Twenty-five-year-old Alek Minassian is allegedly responsible for an attack in north Toronto that killed 10 people and injured 16 others, police said Monday.
Minassian lived in Richmond Hill, Ont., a suburb north of the city, Toronto Police Chief Mark Saunders told reporters at a press conference. Investigators are working to determine how long it took for an arrest to be made, Det. Sgt. Graham Gibson said Tuesday.
Video obtained by Storyful appears to show Minassian pointing something at police and asking to be shot.
'Shoot me in the head'
In the footage, a man can be seen pointing an object at a police officer, who yells, "Get down!"
"I have a gun in my pocket," the man appears to say.
"I don't care ... Get down or you'll be shot," the officer responds.
"Shoot me in the head," the man says.
Saunders praised the officer for arresting Minassian without incident.
"The officers here are taught to use as little force as possible in any given situation," Saunders said. "The officer did a fantastic job ... and had a peaceful resolution at the end of the day."
Saunders said there was nothing to indicate that Minassian actually had a gun. He was not known to police.
It's very clear from a general perspective that the actions were deliberate.Toronto Police Chief Mark Saunders
Saunders wouldn't call the attack terrorism but also said that investigators were not ruling it out. Minassian ran down pedestrians on purpose, Saunders said.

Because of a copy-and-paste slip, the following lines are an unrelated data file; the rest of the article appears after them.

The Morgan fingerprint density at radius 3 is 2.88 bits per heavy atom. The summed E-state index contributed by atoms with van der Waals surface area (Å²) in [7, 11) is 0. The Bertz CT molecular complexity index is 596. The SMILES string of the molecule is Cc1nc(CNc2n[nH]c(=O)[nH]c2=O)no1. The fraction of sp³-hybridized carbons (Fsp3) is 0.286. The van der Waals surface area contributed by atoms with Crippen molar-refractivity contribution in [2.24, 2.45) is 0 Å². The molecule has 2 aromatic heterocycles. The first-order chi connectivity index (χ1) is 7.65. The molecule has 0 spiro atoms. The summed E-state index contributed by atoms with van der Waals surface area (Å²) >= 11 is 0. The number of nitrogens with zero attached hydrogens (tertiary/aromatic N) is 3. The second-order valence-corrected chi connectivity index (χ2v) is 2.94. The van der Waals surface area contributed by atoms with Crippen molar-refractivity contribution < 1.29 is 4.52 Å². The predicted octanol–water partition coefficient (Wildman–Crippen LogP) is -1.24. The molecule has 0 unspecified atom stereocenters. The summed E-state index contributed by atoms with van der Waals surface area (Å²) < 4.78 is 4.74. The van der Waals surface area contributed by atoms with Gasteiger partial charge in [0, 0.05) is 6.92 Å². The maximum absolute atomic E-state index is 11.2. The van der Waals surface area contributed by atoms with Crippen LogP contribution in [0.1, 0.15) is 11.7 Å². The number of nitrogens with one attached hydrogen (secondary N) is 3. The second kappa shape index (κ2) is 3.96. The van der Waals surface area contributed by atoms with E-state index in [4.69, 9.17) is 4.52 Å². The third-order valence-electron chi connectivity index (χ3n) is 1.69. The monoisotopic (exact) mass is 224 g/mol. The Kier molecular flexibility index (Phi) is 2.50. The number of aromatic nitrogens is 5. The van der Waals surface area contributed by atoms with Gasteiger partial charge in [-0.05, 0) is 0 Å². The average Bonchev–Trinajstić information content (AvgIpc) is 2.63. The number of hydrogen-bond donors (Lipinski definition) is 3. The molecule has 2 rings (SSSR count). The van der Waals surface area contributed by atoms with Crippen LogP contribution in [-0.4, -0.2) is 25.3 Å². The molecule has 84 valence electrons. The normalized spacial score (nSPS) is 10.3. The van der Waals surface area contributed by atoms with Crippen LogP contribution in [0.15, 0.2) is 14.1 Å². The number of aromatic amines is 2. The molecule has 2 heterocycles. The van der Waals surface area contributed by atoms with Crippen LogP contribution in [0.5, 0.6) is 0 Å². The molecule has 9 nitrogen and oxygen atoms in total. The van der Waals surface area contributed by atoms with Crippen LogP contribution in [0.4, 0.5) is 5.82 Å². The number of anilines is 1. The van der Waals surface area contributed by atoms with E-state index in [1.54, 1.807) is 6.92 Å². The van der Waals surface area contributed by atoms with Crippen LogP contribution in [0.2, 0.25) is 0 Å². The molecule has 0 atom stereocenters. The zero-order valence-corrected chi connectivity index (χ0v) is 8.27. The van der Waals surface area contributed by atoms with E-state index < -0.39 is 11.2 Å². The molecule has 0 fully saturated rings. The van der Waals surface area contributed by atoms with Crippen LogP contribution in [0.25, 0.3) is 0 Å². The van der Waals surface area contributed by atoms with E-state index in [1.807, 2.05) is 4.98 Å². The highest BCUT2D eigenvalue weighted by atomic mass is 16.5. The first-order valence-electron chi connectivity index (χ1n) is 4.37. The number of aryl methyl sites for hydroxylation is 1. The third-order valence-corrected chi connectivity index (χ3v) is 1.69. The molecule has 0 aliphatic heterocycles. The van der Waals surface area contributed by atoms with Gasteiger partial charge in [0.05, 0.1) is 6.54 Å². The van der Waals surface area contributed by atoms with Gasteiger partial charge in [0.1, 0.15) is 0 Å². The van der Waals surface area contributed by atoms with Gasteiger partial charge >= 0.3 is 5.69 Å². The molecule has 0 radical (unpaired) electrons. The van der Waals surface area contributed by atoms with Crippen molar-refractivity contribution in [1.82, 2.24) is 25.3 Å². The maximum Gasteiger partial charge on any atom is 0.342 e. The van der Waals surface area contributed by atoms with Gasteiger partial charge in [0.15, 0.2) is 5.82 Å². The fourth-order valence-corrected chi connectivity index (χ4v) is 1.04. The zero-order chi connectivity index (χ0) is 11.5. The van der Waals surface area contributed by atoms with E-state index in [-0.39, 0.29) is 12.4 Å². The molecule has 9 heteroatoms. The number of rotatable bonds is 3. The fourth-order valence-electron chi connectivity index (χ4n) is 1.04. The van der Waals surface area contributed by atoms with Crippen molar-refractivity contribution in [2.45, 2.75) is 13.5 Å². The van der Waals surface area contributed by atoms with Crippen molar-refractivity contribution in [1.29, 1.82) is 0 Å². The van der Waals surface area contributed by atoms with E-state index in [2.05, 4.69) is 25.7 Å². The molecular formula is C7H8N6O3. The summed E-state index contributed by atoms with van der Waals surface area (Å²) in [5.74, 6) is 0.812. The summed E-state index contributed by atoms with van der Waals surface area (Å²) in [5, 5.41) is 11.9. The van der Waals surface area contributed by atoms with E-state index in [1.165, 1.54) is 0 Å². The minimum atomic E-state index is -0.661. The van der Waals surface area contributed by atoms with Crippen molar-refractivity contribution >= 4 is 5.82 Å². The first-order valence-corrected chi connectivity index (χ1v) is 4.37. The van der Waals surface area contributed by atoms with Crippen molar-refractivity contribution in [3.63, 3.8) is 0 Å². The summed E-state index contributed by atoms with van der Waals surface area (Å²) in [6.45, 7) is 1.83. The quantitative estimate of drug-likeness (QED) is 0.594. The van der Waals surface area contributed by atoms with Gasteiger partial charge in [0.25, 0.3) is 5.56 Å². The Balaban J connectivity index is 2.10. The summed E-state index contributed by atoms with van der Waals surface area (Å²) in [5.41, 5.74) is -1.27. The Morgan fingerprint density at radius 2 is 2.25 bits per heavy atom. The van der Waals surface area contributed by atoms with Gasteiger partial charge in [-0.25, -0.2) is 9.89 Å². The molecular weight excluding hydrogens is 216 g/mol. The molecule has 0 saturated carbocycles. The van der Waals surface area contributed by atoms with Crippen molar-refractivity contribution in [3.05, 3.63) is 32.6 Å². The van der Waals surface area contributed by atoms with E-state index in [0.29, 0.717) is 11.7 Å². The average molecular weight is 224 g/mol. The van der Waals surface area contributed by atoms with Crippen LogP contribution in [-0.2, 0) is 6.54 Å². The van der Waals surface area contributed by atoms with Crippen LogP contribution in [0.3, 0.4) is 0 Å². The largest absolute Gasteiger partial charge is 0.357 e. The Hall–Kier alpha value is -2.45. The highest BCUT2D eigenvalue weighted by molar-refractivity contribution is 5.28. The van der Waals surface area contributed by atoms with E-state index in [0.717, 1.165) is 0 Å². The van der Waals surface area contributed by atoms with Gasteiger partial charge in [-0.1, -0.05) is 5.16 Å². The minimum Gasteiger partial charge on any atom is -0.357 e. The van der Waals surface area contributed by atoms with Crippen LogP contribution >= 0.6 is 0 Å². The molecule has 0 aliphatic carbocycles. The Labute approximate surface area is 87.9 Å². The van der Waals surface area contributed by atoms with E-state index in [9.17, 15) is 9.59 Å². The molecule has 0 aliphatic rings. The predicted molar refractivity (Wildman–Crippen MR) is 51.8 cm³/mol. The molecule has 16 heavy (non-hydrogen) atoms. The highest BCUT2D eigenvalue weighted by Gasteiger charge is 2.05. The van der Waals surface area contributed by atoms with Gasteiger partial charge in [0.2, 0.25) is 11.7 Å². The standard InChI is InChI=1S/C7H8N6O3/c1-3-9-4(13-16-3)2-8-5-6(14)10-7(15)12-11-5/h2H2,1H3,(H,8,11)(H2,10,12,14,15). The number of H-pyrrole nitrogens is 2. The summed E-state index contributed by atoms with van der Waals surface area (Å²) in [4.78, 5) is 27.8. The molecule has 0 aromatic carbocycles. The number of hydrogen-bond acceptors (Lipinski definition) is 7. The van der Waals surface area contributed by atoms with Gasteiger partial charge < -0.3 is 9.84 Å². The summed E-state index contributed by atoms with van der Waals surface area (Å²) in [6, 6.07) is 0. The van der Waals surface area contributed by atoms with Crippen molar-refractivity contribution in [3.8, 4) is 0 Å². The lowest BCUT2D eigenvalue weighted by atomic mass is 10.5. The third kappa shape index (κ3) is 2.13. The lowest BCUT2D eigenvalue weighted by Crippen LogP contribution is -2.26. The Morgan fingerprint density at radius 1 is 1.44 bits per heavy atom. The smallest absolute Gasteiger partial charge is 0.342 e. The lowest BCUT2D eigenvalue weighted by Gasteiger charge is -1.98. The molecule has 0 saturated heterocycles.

"It's very clear from a general perspective that the actions were deliberate."
Public Safety Minister Ralph Goodale called the attack horrendous, and said it was not related to national security. He previously said there is no information indicating that the Canada's terrorism threat level should be raised.
CLARIFICATION - April 24, 2018: Investigators are still working to determine how long it took for an arrest to be made, Det. Sgt. Graham Gibson told reporters Tuesday. A previous version of this story reported Chief Mark Saunders' Monday night statement that suspect Alek Minassian was arrested 26 minutes after police received the first 911 call.
CLARIFICATION - April 27, 2018: Previous reports from Toronto police stated that 14 people were injured in the Toronto van rampage. Officials have since updated that number to 16.
With files from The Canadian Press
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